We spend a lot of time chasing after things like money and prestige and accomplishment, often to the detriment of our well-being. Sure, we all need financial sustenance and we all want to feel good about our productivity, but at what cost?
I was one of those people where getting through my To-Do List was so important each day, week month–it was the old “hell or high water, if it kills me” attitude.
I was raised a good mid-western, middle class girl with a STRONG Protestant work ethic. I watched my father trudge out the door each morning before dawn and return dead tired after sunset, only to collapse behind the newspaper, totally spent.
That lifestyle left him no time or energy for deep, vibrant relationships with my mother, my brother or me. All he had was left at the job.
That was in the fifties where a good days work was next to Godliness. Hopefully we have evolved a few steps since then.
However, clients who come to me are spent, burned-out and stressed. They often skip vacations due to the fear of being overwhelmed with work on their return, and are tied to multiple technical devices that keep them in touch with their work 24/7 wherever they are.
That kind of living is killing us all and depriving us from having the quality of life that’s possible with some minor re-prioritizing and setting firm boundaries.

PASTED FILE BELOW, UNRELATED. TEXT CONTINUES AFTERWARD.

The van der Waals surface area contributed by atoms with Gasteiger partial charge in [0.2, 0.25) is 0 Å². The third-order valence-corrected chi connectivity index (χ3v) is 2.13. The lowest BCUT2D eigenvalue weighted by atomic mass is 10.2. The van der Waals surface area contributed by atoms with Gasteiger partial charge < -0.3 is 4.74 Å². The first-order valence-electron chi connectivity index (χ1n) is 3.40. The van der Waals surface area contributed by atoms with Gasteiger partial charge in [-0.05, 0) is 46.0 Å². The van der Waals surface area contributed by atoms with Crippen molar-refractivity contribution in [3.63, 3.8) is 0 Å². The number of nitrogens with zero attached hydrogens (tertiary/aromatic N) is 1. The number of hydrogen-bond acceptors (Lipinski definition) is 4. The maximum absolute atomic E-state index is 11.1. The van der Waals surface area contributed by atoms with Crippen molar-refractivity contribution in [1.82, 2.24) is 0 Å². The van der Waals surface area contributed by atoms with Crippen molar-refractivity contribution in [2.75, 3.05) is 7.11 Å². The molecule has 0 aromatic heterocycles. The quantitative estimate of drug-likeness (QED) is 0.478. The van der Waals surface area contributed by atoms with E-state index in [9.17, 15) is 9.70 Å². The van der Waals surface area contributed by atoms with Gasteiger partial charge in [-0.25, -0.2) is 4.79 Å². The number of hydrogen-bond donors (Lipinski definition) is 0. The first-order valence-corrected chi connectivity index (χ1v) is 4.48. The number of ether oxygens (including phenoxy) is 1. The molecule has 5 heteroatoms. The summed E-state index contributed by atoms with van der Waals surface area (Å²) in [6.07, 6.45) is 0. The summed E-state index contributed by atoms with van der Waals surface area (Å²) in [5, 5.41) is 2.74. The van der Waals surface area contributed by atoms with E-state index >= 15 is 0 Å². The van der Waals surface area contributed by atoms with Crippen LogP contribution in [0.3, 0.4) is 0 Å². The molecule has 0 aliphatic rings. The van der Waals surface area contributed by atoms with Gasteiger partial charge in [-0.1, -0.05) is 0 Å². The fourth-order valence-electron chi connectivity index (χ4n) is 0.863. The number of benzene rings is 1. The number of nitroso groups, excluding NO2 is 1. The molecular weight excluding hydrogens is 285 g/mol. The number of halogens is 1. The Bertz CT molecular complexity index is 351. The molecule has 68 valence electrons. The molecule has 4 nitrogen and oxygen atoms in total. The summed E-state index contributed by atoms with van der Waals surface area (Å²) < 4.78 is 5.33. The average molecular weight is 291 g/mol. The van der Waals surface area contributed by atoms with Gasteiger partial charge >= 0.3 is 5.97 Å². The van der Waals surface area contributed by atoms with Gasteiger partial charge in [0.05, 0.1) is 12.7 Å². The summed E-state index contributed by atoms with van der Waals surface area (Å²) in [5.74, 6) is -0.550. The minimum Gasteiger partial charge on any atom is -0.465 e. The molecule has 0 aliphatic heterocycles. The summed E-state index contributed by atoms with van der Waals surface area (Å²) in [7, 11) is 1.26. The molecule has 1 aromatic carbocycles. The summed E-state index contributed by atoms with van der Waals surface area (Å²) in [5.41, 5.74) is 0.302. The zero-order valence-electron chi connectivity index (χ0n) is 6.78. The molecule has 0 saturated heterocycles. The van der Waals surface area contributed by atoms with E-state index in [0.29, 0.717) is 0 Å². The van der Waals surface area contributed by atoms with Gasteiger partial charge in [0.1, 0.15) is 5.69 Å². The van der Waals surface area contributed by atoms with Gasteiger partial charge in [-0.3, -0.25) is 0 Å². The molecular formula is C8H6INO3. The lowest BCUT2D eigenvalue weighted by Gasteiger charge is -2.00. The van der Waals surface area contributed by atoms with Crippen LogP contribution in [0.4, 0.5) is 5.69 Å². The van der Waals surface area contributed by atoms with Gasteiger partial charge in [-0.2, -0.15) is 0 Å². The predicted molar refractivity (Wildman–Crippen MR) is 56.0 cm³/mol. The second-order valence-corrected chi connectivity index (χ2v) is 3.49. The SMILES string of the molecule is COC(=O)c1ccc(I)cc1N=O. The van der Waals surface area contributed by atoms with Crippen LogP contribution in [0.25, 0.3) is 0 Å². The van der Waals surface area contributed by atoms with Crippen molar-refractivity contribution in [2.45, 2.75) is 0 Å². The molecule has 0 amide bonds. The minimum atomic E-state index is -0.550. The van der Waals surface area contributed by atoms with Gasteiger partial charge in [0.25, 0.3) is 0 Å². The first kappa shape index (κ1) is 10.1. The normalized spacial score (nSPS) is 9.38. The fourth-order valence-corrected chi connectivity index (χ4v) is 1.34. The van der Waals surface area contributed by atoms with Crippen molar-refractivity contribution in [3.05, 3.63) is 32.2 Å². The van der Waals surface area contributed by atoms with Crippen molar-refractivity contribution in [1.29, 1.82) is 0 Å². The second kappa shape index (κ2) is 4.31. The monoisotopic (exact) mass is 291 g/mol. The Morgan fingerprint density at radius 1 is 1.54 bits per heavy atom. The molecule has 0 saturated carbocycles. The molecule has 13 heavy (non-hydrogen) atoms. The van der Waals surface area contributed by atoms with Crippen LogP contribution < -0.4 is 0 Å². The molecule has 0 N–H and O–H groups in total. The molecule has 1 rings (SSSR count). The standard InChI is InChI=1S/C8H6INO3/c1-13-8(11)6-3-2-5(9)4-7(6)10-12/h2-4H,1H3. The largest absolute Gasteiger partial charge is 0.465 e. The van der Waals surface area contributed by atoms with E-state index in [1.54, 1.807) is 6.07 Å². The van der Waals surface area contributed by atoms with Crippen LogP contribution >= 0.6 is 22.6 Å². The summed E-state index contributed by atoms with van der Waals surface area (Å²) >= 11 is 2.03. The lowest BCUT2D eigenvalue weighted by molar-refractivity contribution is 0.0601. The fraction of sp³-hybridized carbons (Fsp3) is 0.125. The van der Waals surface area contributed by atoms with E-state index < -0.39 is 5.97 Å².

One of the biggest jewels in my coaching program is the Well-Being Game. In this game, the client picks up to sixteen qualities of well-being that they want more of, and then rates them 1-10 at each meeting as to the level of that quality in their life.
The beauty of this process is that it shifts the focus from the “getting through the list at all costs” to what qualities of being do I want to be experiencing in my life.
This has been life transforming for my clients and for me.
There is solid research that backs up how important focusing on what states of being matter most to us in Jim Loehr and Tony Schwartz’s book “The Power of Full Engagement: Managing Energy, Not Time, Is the Key to High Performance and Personal Renewal”.
When we chase the right carrot—the one based on our values and desired states of well-being, life moves from an unhealthy grind to a continuum of rich experiences. And we still get our work done, but have more fun doing it!
All the best~
Diane Ingram, PCC